Coming Attractions

Continued (page 3 of 4)

But now, kids turn on the TV at night and there’s E! Entertainment, there’s Extra. Everything about the media now is so accessible. Kids today have this outlook where media is not something they think about, like when you or I examined a relationship with film or what film means to us. We sit back and we think about it and it’s over there. We rode our bikes for 20 minutes to be able to see The Poseidon Adventure, and on the way home we’d all talk about the film and our favorite parts, who was the best in it. Now that experience is totally different. You go into the cinema, and it’s an entertainment complex that demands your attention. The film is just one part of an entertainment experience; you leave the cinema, you go back to the lobby, there’s video games. You get in the car, start the DVD player, and see cartoons on the way home. You get out of the car, go in the house and play Playstation. You go into the kitchen and your parents have the TV on, watching Extra, seeing the person who you just saw on screen at the movie theater. It’s a very inclusive experience, it hits us everywhere, whereas it was very isolated for us. Film to us was something that was elusive. What’s very interesting when I speak to my son or children in that 8- to 12-year-old range now is that their experience is very much personality-based. They like this guy in that film, or this show because he was in it. Whereas when I was young we were very story- or fantasy-driven. I could ride my bike all the way home after seeing The Poseidon Adventure and imagine that I was the kid to get through, and swim underneath, and be the one who made it out at the end. Any number of films that we cherished was because they impacted us in that way.

Publicity and Community Liaison Mindy Mendelsohn

Mindy Mendelsohn joined the Sedona Film Festival staff this year. Mindy has worked for over 20 years in the entertainment industry both as an actor and filmmaker as well as talent agent with the Geddes Agency in Chicago and L.A. She was a member of the touring company of improv group Second City of Chicago.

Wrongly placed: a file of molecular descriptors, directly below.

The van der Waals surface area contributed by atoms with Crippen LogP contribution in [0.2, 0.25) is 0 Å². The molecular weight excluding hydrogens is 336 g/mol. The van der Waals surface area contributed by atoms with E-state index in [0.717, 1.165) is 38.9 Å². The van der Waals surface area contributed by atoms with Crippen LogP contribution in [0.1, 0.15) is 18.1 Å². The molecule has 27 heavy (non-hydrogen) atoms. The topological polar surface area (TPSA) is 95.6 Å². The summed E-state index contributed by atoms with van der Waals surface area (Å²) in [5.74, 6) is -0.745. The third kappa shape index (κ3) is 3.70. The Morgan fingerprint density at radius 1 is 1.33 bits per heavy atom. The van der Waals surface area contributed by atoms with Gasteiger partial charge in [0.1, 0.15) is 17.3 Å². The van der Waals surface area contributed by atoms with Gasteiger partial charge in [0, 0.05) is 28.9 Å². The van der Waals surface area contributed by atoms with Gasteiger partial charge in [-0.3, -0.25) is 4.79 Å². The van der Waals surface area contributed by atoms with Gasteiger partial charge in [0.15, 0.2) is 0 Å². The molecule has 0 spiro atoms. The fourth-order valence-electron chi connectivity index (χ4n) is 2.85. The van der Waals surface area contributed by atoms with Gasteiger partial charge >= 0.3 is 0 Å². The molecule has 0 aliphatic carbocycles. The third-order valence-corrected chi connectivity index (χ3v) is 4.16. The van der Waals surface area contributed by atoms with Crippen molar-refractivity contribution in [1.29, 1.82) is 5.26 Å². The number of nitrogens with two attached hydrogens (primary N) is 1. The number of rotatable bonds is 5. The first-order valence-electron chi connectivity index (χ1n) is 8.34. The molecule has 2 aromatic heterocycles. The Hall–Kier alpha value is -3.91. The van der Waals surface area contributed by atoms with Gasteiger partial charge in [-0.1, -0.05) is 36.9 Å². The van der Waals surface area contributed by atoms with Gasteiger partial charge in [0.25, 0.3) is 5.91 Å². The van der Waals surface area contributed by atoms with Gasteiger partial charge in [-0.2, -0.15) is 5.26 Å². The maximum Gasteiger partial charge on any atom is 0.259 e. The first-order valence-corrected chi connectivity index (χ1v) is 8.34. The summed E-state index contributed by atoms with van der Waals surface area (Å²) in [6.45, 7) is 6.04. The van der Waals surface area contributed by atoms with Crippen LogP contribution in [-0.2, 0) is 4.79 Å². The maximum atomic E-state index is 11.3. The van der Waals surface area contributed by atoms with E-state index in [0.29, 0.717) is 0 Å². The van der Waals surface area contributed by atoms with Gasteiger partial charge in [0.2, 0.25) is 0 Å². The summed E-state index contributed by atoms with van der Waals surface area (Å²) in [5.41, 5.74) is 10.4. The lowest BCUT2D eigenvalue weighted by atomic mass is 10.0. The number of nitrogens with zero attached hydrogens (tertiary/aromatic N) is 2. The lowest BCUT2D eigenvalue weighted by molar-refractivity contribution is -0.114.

Sedona Monthly: What is the selection process for the festival like?

Mindy: I got here this morning at 7:30 and have been logging in films since [this conversation took place around 3 p.m. – ed.]. We had 30 films come in yesterday. Last week we got 20. We are averaging 40 or 50 a week. We just got two more today. The selection process is fascinating because jurors have vast disagreements about the same film. We have a screening committee of 12 community members who have various experiences in film, and Douglas and I go through the films as well. We have a rating score of 1-10 in a various categories – direction, content, production values. Does the story work? Does the lighting and sound work for the film? Is it captivating? Does this movie challenge you? We look at all that.

To me, the most interesting category is “Departure”: Is this a story that has been told before? If so, is it being told in a different manner? Or did the film come in from a director that’s better known for a different type of film.

To me, the most famous “Departure” in the past 20 years is Steven Spielberg’s The Color Purple. Do you remember the flak he took for it? It freed him to go make different kinds of films.

How long have you been with the film festival?

I began [working] with the film festival this year, but attended it as a journalist every year, with the exception of one year when I was in L.A. I was so upset that I couldn’t go!

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